The following is an opinion article written by Robb MacKie, president and CEO of the American Bakers Association, and John Bode, president and CEO of the Corn Refiners Association. Mackie and Bode are also the respective chair and vice-chair of the Food and Beverage Issue Alliance.
As we enter the third year of the pandemic, new, related impacts keep coming. Even before Russia’s invasion of Ukraine delivered the greatest shock to commodity markets since 1973, world supplies of energy, metals and agricultural commodities were at an 18-year low. And while the lockdown in Shanghai was lifted June 1, the two-month shutdown of the world's busiest container port is expected to exacerbate delays and congestion.
In this highly stressed condition of supply chains, old weaknesses are causing major problems — and the rail industry is doing little to amend it. Reductions in service are causing major rail service failures, particularly to their numerous “captive shippers” who have no competitive alternative. Over the years, unreliable access to rail cars has forced some major ingredient suppliers to acquire their own fleets of rail cars, adding cost that gets passed along to consumers.
As Chair and Vice Chair of the Food and Beverage Issue Alliance, which represents over 40 allied U.S.-based food and beverage trade associations across the supply chain, we are deeply concerned. Not only for the economic standing of the industries we represent, but also for the Americans who are seeing fewer products on store shelves.
For example, the “at capacity” production of U.S. corn starch was disrupted at least twice this year when corn refineries were forced to temporarily shut down due to rail service failures. Corn refineries work 24 hours a day and seven days a week to process 15% of America’s corn crop into ingredients for hundreds of foods, pharmaceuticals, personal care products and industrials as diverse as adhesives for construction and compostable plastics.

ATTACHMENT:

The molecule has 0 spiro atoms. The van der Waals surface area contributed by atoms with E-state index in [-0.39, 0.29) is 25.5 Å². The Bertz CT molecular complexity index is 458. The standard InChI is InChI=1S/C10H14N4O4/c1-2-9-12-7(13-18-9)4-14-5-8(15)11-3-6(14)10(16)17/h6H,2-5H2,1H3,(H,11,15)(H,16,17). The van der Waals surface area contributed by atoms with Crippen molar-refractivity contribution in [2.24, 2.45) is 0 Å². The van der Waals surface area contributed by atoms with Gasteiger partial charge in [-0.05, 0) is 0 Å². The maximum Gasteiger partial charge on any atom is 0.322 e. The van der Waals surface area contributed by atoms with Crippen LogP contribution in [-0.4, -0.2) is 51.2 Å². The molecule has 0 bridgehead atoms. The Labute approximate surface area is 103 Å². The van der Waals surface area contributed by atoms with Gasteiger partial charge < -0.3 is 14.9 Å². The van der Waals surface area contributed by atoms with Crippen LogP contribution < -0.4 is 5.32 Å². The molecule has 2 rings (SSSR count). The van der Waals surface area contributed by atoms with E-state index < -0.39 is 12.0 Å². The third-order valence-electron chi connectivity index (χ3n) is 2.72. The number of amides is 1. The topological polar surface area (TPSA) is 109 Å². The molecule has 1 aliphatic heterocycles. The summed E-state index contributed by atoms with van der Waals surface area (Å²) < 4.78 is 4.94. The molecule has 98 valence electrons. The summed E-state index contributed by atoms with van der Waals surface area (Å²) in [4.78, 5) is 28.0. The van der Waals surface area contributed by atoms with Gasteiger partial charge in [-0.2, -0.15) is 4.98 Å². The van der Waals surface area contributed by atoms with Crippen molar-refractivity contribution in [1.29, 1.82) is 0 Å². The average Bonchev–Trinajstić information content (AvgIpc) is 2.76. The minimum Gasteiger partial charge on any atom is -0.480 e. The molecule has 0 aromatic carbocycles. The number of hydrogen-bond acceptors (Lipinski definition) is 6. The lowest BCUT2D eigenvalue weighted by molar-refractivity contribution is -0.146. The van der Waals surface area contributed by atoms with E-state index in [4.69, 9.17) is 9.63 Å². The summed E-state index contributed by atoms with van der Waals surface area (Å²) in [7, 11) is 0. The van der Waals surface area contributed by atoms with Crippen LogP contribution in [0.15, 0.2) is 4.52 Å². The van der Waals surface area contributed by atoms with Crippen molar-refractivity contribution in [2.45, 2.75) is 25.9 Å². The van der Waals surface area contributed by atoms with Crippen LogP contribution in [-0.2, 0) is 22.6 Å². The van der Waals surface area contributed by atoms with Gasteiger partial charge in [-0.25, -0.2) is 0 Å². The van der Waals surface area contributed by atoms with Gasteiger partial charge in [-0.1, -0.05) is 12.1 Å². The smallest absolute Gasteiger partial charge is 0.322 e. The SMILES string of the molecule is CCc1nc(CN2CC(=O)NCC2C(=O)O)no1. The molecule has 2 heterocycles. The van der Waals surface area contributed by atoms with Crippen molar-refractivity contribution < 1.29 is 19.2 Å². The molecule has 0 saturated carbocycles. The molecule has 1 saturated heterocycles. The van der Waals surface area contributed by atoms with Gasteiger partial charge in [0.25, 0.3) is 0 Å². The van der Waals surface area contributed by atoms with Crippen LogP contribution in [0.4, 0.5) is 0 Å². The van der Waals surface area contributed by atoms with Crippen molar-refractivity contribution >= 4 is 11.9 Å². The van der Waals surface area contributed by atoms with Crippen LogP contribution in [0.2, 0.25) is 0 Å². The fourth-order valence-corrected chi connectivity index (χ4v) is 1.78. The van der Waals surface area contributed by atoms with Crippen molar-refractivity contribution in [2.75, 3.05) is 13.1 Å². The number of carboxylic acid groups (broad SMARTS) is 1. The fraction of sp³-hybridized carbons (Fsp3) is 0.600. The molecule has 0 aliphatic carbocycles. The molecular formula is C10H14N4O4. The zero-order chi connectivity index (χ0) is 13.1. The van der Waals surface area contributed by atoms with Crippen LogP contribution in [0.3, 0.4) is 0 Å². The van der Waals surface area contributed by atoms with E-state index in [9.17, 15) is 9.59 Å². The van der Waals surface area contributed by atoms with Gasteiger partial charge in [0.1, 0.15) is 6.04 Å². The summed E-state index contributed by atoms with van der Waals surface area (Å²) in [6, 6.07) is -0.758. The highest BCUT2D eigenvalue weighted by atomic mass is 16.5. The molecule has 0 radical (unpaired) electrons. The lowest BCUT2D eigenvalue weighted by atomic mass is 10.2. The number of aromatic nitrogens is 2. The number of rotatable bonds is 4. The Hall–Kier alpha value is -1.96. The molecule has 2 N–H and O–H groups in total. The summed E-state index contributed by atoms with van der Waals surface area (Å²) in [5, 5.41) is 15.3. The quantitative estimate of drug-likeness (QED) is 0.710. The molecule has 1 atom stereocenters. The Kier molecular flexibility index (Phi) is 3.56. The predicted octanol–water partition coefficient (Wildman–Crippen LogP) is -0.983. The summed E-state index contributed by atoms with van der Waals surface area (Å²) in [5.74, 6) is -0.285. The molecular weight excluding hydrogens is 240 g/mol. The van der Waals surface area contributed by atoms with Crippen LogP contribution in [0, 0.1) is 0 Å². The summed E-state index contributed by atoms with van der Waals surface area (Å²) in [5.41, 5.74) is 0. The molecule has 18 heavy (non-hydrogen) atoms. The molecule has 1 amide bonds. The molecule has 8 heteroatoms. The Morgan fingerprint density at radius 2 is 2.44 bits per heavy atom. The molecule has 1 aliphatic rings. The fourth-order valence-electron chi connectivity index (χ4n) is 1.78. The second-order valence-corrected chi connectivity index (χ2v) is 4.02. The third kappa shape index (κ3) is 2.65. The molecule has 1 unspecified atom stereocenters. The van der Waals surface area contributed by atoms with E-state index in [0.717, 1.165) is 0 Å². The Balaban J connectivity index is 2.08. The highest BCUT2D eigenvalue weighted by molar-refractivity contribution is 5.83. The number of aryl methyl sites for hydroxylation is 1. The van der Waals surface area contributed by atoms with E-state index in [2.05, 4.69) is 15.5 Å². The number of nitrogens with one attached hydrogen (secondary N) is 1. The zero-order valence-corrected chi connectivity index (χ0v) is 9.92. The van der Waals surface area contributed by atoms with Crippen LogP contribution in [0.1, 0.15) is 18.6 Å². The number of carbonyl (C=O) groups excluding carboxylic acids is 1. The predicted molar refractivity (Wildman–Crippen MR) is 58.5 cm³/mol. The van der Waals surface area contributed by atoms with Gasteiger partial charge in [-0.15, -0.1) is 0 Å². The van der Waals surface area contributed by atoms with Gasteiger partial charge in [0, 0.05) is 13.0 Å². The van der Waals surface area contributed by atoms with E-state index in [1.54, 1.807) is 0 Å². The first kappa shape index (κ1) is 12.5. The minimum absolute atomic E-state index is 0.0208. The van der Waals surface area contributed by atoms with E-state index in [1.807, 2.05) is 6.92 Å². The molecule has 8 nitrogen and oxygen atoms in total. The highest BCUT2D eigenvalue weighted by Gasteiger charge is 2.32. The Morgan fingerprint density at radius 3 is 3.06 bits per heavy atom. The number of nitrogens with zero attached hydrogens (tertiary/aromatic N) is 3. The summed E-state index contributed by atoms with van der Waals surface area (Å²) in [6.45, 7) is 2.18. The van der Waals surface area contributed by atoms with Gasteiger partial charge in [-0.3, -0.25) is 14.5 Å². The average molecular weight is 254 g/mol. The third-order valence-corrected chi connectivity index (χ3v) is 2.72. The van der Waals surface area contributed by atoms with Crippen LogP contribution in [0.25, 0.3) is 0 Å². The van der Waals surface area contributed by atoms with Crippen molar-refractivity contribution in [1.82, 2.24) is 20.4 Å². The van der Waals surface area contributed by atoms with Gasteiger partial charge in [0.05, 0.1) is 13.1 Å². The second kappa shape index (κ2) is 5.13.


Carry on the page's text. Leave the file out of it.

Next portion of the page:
When railroads fail to show up to move loaded rail cars, the supply chain abruptly stops, sending shockwaves throughout the system. This causes disruption in downstream production facility operations that reverberates for months and adds significantly to costs. For the baking industry, more than 15% of baking ingredients and grains are transported via rail, so such a failure has a potentially catastrophic effect. Late rail deliveries for flour force facilities to purchase expensive emergency truck loads of this essential ingredient to prevent breaks in food production.
America’s food and beverage industry has been tremendously successful at overcoming major challenges to keep the food supply flowing. But there has been a cost, which inevitably impacts consumers. Food price inflation lags other inflation measures as its driven largely by supply disruptions and energy and labor costs. Still, from February 2021 to February 2022 alone, consumer food prices increased by nearly 8% — the largest price jump in one year since July 1981. Of course, this trend appears to be far from over.
The FBIA’s membership is represented across America’s supply chain, from agricultural processors to packaged goods to retail. A reliably efficient rail network is essential to our members’ operations that feed the country. Looking ahead, we need long-term responses that combat grave deficiencies in rail and port service.
Congress’ initial move to address ocean freight competitiveness is a great first step. But to truly break through, strong rail service oversight by the Surface Transportation Board is required. Affordable, accessible food simply can’t wait.
Correction: This story has been updated to correct the last name of author Robb MacKie.